Find out what it is like to be a work placement student in the conservation studio in this week’s blog…
My name is Tara Laubach. I am currently studying the two-year masters course in the Conservation of Fine Art, specializing in paper, at Northumbria University in Newcastle. I completed my second work placement at Edinburgh University Library conservation studio under the mentorship of Emily Hick, Special Collections Conservator, from 9-20 September 2019. My placement was generously funded by the June Baker Trust and the Santander Learning and Employability Fund.
The week began with a tour of the Centre for Research Collections (CRC) main areas, including the store rooms, the digitisation lab, the conservation studio and an introduction to handling training and basic health and safety practices in the studio. I received a folder of relevant and helpful information, including a detailed rota so I could prepare for my placement assignments.
The first task was tear repair of the MacTalla newspapers volumes 7 and 8. These Gaelic newspapers are from the late 19th century and are made from poor quality mechanically processed wood pulp. The newspapers are highly discoloured and yellowed, with many pressure sensitive tape residues. The pages were brittle, often with folded corners and edges, and water sensitive, so I had to be careful not to create tidelines with the introduction of moisture from the adhesive used to attach the repair paper. Using thin Japanese paper (6gsm and 12gsm) and wheat starch paste for the tear repairs and toned (using umber and raw sienna acrylic paints) 30 gsm Japanese paper for the infills, I repaired multiple sheets of these newspaper sheets in order to enable easier future handling and research.
In my first week, I also helped to set-up and attended a crowdsourcing event which focused on the rehousing of the Thomas Nelson collection. This collection contains material from the publishing firm, Thomas Nelson, which was established in Edinburgh in 1795. Working with 15 volunteers, we removed metal paper clips, fasteners, degraded and yellowed rubber bands, and old ribbons and replaced them with acid-free paper folds. We also removed the original acidic and discoloured office folders and boxes and replaced them with high quality acid-free folders and boxes. Most of this collection was from the early 20th century, and included many interesting manuscript rejection letters, or letters searching for appropriate illustrators for the books, which sparked stimulating conversations during the tea and lunch breaks throughout the day.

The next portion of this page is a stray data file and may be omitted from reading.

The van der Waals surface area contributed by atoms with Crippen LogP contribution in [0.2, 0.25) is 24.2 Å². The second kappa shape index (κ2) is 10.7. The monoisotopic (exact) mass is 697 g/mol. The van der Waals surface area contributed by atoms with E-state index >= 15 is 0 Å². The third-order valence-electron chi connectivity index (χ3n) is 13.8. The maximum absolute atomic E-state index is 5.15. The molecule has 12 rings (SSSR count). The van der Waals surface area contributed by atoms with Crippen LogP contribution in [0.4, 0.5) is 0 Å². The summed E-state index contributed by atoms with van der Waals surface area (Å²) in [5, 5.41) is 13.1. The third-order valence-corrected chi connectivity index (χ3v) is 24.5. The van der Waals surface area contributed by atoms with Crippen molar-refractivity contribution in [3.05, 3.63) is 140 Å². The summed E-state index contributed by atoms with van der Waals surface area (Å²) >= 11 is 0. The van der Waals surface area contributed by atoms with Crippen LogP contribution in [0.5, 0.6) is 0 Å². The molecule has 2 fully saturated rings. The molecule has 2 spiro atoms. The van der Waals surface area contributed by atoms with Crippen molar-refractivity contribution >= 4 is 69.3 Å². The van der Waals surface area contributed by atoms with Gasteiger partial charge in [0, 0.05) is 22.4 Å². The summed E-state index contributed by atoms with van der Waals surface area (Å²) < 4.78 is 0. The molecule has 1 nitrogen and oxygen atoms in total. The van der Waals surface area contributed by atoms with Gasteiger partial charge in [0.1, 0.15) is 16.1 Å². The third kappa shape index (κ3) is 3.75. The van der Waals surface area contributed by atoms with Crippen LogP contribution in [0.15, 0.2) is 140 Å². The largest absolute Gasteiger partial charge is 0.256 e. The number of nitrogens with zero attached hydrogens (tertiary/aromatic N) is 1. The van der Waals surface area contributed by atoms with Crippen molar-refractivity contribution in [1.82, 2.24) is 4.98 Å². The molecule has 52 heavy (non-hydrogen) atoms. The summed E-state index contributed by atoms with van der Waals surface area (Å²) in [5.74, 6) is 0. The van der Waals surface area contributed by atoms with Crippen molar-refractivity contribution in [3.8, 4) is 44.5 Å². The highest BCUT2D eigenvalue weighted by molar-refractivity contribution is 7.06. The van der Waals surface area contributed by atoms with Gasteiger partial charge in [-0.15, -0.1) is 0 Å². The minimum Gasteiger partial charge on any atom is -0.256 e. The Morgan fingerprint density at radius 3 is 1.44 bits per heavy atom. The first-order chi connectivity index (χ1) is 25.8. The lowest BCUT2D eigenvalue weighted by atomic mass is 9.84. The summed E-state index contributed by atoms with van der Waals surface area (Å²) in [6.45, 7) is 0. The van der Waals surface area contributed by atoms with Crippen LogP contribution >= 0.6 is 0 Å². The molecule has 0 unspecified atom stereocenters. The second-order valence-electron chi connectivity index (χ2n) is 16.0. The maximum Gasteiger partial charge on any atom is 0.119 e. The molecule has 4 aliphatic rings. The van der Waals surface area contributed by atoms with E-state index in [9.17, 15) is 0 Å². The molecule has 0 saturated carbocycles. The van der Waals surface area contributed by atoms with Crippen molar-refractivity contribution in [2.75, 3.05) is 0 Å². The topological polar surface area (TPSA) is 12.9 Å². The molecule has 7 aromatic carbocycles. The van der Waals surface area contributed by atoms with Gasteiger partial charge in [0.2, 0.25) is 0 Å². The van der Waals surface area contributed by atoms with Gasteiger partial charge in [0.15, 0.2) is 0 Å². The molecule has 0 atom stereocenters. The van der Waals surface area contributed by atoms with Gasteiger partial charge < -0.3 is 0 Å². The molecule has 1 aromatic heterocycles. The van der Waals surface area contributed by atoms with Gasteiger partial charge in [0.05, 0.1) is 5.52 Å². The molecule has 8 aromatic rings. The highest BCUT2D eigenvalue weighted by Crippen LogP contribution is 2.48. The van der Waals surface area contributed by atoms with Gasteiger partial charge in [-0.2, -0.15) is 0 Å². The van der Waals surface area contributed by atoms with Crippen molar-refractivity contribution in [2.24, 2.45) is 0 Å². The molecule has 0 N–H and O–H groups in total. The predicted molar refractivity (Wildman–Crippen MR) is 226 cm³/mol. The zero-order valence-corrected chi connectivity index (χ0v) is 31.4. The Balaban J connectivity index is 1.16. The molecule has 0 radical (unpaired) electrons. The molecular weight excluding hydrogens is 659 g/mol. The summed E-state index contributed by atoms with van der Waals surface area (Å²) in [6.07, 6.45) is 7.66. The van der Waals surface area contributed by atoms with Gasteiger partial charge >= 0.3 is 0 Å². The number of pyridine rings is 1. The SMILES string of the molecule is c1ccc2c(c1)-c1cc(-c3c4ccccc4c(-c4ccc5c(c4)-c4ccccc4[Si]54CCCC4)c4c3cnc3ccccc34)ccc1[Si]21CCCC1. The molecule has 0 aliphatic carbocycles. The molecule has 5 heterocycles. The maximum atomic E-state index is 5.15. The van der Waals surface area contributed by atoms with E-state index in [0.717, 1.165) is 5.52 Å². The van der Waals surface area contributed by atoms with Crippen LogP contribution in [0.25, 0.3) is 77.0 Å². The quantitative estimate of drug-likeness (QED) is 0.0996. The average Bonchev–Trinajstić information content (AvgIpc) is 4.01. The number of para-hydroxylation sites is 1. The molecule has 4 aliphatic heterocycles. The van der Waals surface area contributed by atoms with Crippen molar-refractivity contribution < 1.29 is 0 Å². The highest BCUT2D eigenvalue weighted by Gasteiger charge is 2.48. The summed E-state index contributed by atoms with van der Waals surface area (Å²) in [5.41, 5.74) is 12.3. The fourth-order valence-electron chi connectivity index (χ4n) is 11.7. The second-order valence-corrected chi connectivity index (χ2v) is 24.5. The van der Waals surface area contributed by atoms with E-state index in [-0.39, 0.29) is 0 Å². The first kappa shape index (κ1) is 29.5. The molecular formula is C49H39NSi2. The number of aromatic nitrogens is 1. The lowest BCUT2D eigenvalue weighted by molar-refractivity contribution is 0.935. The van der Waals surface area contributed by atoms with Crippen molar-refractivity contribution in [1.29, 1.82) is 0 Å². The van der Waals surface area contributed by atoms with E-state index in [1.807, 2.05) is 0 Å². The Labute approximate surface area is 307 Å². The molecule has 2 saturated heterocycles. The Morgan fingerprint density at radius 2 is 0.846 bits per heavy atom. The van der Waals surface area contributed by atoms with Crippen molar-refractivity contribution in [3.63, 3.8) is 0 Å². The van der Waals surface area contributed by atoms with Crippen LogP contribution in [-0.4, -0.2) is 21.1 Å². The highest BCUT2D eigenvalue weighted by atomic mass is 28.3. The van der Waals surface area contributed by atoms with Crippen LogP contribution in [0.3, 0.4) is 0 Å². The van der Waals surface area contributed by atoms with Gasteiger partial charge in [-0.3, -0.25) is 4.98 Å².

The second week consisted largely of learning new methods of tear repair for degraded tracing papers. A medical thesis from 1913 which contained large numbers of medical sketches and diagrams on highly yellowed, brittle and acidic tracing papers, required tear repairs, infills, and some of flattening of creases. Tracing paper is exceptionally water sensitive due to the highly beaten fibres used to create the paper. These tracing papers would have been machine-made, and probably impregnated with either dammar, Canada balsam or linseed oil to obtain the translucent sheen typical of such papers. It was imperative not to lose this translucency and not to introduce excess moisture when repairing this material. To repair these, I learnt how to make remoistenable tissues using both toned and natural Japanese papers of 6, 12 and 30gsm and gelatine. These tissues allowed me to repair the paper using a limited amount of water.
During my time at the CRC, we also experimented with a new very thin low-reflectance yet high-strength nanocellulose film for repair on some duplicate samples of old tracing paper. This was exciting as I could test out an innovative new repair material being developed in Scotland and compare it to existing methods. This material is currently being developed and tested for tensile strength and ageing properties at Edinburgh Napier University by Keith Dunne. His wife, Kirsten Dunne, Senior Projects Conservator at the National Galleries of Scotland, sent out the samples to Emily with a questionnaire. Luckily, Kirsten happened to be visiting the conservation workshop the day we were trying out the nanocellulose film, and so I had the opportunity to share my opinions directly with her, as well as filling out the survey. We applied the repair film with 5% Klucel G in ethanol. It had a very good bond, with strong adhesive quality, and when the adhesive was applied relatively thickly there was adequate time for manoeuvre of the repair paper, which was not the case with remoistenable tissues. The repairs when seen at some angles were almost invisible, preferable to the fibrous appearance of Japanese paper in relation to the lustre of tracing papers. The nanocellulose film was impossible to feather edge (a technique used when cutting Japanese paper to improve adhesion and improve the aesthetics of the repair) due to its high water sensitivity, but this wasn’t a problem due to its strong hold and translucent appearance. It was easier, quicker and more effective to cut the film with a small scissors than with a scalpel.
I also had the opportunity to spend one day at St Cecilia’s Hall with Musical Instrument Conservator, Jonathan Santa Maria Bouquet, during which I dry cleaned the harpsichord, clavichord and piano collections, and the organ using a museum vac. I also helped to mount some mouth pieces for display in the museum drawers.
The whole experience was immensely valuable and varied. I benefited from training in a large amount of different areas in a two-week time slot.
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